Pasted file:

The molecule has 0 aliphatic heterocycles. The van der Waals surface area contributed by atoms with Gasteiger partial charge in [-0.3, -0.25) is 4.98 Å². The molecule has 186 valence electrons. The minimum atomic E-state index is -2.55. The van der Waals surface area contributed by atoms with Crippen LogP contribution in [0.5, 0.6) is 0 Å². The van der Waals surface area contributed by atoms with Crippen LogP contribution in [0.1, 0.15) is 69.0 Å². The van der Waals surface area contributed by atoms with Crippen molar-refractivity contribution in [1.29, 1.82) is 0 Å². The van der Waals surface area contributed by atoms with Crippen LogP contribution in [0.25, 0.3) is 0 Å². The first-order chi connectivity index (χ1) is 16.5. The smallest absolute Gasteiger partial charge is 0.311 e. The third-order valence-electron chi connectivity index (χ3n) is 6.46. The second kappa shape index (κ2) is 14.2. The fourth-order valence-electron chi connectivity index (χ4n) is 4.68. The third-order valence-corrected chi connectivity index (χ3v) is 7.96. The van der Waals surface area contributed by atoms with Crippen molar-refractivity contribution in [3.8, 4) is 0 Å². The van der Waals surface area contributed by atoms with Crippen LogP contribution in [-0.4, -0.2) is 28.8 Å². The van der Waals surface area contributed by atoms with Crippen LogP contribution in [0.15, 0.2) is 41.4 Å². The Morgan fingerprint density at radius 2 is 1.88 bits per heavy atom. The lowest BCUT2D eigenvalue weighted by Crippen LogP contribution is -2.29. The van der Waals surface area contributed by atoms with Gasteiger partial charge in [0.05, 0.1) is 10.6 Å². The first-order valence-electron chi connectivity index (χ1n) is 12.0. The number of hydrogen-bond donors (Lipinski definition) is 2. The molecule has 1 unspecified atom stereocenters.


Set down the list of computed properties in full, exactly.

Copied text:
The molecule has 0 aliphatic heterocycles. The van der Waals surface area contributed by atoms with Gasteiger partial charge in [-0.3, -0.25) is 4.98 Å². The molecule has 186 valence electrons. The minimum atomic E-state index is -2.55. The van der Waals surface area contributed by atoms with Crippen LogP contribution in [0.5, 0.6) is 0 Å². The van der Waals surface area contributed by atoms with Crippen LogP contribution in [0.1, 0.15) is 69.0 Å². The van der Waals surface area contributed by atoms with Crippen molar-refractivity contribution in [1.29, 1.82) is 0 Å². The van der Waals surface area contributed by atoms with Crippen LogP contribution in [0.25, 0.3) is 0 Å². The first-order chi connectivity index (χ1) is 16.5. The smallest absolute Gasteiger partial charge is 0.311 e. The third-order valence-electron chi connectivity index (χ3n) is 6.46. The second kappa shape index (κ2) is 14.2. The fourth-order valence-electron chi connectivity index (χ4n) is 4.68. The third-order valence-corrected chi connectivity index (χ3v) is 7.96. The van der Waals surface area contributed by atoms with Crippen molar-refractivity contribution in [3.8, 4) is 0 Å². The van der Waals surface area contributed by atoms with Crippen LogP contribution in [-0.4, -0.2) is 28.8 Å². The van der Waals surface area contributed by atoms with Crippen LogP contribution in [0.15, 0.2) is 41.4 Å². The Morgan fingerprint density at radius 2 is 1.88 bits per heavy atom. The lowest BCUT2D eigenvalue weighted by Crippen LogP contribution is -2.29. The van der Waals surface area contributed by atoms with Gasteiger partial charge in [0.05, 0.1) is 10.6 Å². The first-order valence-electron chi connectivity index (χ1n) is 12.0. The number of hydrogen-bond donors (Lipinski definition) is 2. The molecule has 1 unspecified atom stereocenters.